Rewrite engine

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In Wikipedia and other MediaWiki sites, see MediaWiki Manual:Short URL.

A rewrite engine is software located in a Web application framework running on a Web server that modifies a web URL's appearance. Many framework users have come to refer to this feature as a "Router". This modification is called URL rewriting. Rewritten URLs (sometimes known as short, pretty or fancy URLs, search engine friendly - SEF URLs, or slugs) are used to provide shorter and more relevant-looking links to web pages. The technique adds a layer of abstraction between the files used to generate a web page and the URL that is presented to the outside world.

Usage[edit]

Web sites with dynamic content use URLs that generate pages from the server using query string parameters. These are often rewritten to resemble URLs for static pages on a site with a subdirectory hierarchy. For example, the URL to a wiki page might be:

http://example.com/wiki/index.php?title=Page_title

but can be rewritten as:

http://example.com/wiki/Page_title

A blog might have a URL that encodes the dates of each entry:

http://www.example.com/Blog/Posts.php?Year=2006&Month=12&Day=19

It can be altered like this:

http://www.example.com/Blog/2006/12/19/

which also allows the user to change the URL to see all postings available in December, simply by removing the text encoding the day '19', as though navigating "up" a directory:

http://www.example.com/Blog/2006/12/

A site can pass specialized terms from the url to its search engine as a search term. This would allow users to search directly from their browser. For example, the URL as entered into the browser's location bar:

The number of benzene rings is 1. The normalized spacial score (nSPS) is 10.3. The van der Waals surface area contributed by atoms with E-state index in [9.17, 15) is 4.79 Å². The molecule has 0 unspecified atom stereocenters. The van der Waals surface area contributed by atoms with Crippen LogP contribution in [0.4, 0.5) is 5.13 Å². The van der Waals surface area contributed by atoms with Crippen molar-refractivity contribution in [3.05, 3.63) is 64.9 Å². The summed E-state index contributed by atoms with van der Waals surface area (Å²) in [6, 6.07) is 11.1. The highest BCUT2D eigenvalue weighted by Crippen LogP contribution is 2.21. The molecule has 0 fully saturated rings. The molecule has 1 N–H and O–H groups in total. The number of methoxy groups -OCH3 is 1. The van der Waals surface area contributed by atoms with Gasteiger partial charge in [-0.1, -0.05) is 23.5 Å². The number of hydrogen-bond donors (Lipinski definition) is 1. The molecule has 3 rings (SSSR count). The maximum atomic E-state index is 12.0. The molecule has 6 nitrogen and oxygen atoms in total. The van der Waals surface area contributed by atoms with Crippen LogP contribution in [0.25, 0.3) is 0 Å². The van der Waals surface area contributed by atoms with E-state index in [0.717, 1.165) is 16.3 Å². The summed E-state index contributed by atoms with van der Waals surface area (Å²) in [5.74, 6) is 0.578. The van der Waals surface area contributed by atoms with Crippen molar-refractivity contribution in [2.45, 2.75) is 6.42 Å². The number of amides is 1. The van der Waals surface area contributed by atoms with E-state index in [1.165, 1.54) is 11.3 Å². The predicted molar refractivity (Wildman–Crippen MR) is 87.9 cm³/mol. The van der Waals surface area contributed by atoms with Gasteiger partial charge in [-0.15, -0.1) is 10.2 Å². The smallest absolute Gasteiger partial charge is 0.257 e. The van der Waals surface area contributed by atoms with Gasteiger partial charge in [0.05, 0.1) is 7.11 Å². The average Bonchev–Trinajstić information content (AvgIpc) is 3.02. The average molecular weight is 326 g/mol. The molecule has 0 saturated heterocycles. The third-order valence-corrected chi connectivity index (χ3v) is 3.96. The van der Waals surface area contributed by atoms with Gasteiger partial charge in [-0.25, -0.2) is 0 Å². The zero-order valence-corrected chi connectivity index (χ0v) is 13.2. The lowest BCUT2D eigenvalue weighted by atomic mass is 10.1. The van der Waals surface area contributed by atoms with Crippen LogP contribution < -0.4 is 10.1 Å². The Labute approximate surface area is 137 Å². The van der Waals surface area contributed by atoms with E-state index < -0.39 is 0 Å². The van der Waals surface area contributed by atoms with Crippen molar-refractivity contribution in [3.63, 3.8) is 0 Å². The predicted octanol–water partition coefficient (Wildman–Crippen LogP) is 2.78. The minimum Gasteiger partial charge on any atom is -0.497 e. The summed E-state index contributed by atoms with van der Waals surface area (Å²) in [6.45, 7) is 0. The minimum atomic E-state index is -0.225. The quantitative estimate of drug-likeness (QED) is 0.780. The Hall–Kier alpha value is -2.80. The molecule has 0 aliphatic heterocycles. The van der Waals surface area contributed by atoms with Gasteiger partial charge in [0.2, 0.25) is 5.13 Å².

http://example.com/search term

Will be urlencoded by the browser before it makes the http request. The server could rewrite this to:

http://example.com/search.php?q=search%20term

Benefits and drawbacks[edit]

There are several benefits to using a rewrite engine for URLs:[1]

  • The links are "cleaner" and more descriptive, improving their "friendliness" to both users and search engines.
  • They prevent undesired "inline linking", which can waste bandwidth.
  • The site can continue to use the same URLs even if the underlying technology used to serve them is changed (for example, switching to a new blogging engine).

There can, however be drawbacks as well; if a user wants to modify a URL to retrieve new data, the rewrite engine may hinder the construction of custom queries due to the lack of named variables. For example, it may be difficult to determine the date from the following format:

http://www.example.com/Blog/06/04/02/

In this case, the original query string was more useful, since the query variables indicated month and day:

http://www.example.com/Blog/Posts.php?Year=2006&Month=04&Day=02

Web frameworks[edit]

Many web frameworks include URL rewriting, either directly or through extension modules.

From a software development perspective, URL rewriting can aid in code modularization and control flow,[11] making it a useful feature of modern web frameworks.

See also[edit]

Notes[edit]

  1. ^ Many of these only apply to HTTP servers whose default behavior is to map URLs to filesystem entities (i.e. files and directories); certain environments, such as many HTTP application server platforms, make this irrelevant.
  2. ^ mod_rewrite documentation
  3. ^ URL Rewrite extension for Microsoft IIS
  4. ^ "Rails Routing from the Outside In". "Ruby on Rails. Retrieved 25 April 2014. 
  5. ^ Django URLconf
  6. ^ clean urls in Stripes 1.5
  7. ^ Guides - Mojolicious guide to the galaxy. Mojolicious. Retrieved on 2013-09-08.
  8. ^ Docs ModRewrite - Lighttpd - lighty labs. Redmine.lighttpd.net. Retrieved on 2013-09-08.
  9. ^ HttpRewriteModule. Wiki.nginx.org (2013-08-23). Retrieved on 2013-09-08.
  10. ^ URL TOOLKIT part of Hiawatha webserver's manual
  11. ^ "Clean URL". DocForge. Retrieved 25 April 2014. 

External links[edit]

Apache[edit]